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Combating viral contaminants in CHO cells by engineering innate immunity.

  • Author(s): Chiang, Austin WT
  • Li, Shangzhong
  • Kellman, Benjamin P
  • Chattopadhyay, Gouri
  • Zhang, Yaqin
  • Kuo, Chih-Chung
  • Gutierrez, Jahir M
  • Ghazi, Faezeh
  • Schmeisser, Hana
  • Ménard, Patrice
  • Bjørn, Sara Petersen
  • Voldborg, Bjørn G
  • Rosenberg, Amy S
  • Puig, Montserrat
  • Lewis, Nathan E
  • et al.
Abstract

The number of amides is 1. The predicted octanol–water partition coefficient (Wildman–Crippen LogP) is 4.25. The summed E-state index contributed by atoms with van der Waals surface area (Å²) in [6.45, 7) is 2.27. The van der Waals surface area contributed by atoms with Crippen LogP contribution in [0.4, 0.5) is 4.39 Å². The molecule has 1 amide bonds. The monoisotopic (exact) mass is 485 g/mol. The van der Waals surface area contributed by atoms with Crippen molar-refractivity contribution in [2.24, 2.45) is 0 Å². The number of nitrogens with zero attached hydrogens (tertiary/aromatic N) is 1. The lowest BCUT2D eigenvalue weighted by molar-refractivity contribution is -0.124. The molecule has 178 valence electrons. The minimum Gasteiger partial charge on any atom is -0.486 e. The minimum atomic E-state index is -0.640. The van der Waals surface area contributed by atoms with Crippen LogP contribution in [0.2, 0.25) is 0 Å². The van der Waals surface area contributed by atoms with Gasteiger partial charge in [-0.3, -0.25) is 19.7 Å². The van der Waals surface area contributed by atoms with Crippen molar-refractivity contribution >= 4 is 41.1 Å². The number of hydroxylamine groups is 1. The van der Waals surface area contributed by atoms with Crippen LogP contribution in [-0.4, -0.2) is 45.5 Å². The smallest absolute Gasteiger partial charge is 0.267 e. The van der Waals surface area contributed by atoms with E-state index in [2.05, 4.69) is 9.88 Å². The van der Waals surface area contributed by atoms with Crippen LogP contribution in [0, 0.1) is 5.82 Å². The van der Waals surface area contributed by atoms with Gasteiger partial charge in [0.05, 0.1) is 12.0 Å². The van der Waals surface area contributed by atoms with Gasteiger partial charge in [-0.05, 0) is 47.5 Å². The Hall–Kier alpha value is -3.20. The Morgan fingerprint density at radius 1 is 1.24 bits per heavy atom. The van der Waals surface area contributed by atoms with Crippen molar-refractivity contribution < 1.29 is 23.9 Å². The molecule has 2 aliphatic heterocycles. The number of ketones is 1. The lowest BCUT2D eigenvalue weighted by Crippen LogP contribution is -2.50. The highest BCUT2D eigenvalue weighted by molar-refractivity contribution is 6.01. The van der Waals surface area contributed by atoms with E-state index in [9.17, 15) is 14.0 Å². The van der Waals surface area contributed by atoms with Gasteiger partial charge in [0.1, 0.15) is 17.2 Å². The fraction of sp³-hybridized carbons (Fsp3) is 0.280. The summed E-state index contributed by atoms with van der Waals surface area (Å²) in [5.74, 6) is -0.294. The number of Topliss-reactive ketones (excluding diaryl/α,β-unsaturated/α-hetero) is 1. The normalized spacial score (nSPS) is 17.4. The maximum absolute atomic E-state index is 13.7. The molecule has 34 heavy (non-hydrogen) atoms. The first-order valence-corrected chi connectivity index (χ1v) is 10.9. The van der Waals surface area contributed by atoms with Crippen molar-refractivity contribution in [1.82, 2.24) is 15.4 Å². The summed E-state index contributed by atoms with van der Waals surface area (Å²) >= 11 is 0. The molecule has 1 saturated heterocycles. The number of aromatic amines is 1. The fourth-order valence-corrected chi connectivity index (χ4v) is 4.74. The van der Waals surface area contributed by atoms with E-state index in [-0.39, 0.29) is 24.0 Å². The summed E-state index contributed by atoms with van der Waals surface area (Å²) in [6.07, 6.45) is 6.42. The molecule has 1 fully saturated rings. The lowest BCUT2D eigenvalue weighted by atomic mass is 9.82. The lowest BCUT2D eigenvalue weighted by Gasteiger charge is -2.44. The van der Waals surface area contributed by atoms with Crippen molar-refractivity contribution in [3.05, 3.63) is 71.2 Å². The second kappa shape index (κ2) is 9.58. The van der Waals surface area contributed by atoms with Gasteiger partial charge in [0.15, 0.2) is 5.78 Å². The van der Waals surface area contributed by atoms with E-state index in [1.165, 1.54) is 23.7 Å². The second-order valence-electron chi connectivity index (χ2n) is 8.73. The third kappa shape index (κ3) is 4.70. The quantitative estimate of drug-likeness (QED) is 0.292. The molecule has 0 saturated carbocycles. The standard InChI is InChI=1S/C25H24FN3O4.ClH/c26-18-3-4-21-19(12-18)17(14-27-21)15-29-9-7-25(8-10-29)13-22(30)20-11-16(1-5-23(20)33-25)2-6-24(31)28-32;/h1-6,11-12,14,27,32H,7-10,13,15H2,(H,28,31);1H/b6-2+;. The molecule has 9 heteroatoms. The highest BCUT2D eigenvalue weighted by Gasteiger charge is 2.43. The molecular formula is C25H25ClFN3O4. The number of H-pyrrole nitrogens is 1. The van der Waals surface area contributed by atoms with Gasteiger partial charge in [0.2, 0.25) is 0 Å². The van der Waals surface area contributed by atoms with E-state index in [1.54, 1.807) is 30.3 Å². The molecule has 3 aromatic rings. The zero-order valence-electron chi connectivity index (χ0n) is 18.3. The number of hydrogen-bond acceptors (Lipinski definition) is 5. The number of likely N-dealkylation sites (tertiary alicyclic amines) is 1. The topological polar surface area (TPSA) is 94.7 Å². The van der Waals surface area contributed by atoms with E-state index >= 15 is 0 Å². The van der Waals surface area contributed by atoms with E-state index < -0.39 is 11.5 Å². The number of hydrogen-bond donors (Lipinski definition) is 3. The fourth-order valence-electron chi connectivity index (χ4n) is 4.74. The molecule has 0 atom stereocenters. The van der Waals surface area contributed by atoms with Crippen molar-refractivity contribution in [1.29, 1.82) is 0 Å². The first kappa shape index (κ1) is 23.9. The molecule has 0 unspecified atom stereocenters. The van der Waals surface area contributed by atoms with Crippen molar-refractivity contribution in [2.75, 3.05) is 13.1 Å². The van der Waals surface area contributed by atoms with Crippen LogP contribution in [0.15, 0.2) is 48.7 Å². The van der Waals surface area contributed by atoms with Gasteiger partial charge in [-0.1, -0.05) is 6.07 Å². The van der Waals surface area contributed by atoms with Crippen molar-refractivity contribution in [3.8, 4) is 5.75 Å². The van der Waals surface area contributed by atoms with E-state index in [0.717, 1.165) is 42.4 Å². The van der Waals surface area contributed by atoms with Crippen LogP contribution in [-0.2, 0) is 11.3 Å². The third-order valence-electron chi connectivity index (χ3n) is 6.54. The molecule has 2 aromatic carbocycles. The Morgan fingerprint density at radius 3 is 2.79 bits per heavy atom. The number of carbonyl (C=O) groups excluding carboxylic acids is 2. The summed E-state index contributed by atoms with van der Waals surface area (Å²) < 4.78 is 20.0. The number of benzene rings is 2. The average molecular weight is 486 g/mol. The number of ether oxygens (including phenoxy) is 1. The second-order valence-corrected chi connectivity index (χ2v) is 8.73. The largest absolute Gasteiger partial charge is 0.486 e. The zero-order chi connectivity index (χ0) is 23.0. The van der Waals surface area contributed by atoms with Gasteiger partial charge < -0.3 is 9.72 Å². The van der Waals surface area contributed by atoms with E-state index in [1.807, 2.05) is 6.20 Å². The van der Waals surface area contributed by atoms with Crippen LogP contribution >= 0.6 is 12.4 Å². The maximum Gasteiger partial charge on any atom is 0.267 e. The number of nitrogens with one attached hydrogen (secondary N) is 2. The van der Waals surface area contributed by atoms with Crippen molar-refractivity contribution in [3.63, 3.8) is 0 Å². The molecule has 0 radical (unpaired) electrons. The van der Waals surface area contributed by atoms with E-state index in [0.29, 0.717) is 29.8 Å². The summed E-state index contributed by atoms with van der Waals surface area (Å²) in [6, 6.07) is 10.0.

Viral contamination in biopharmaceutical manufacturing can lead to shortages in the supply of critical therapeutics. To facilitate the protection of bioprocesses, we explored the basis for the susceptibility of CHO cells to RNA virus infection. Upon infection with certain ssRNA and dsRNA viruses, CHO cells fail to generate a significant interferon (IFN) response. Nonetheless, the downstream machinery for generating IFN responses and its antiviral activity is intact in these cells: treatment of cells with exogenously-added type I IFN or poly I:C prior to infection limited the cytopathic effect from Vesicular stomatitis virus (VSV), Encephalomyocarditis virus (EMCV), and Reovirus-3 virus (Reo-3) in a STAT1-dependent manner. To harness the intrinsic antiviral mechanism, we used RNA-Seq to identify two upstream repressors of STAT1: Gfi1 and Trim24. By knocking out these genes, the engineered CHO cells exhibited activation of cellular immune responses and increased resistance to the RNA viruses tested. Thus, omics-guided engineering of mammalian cell culture can be deployed to increase safety in biotherapeutic protein production among many other biomedical applications.

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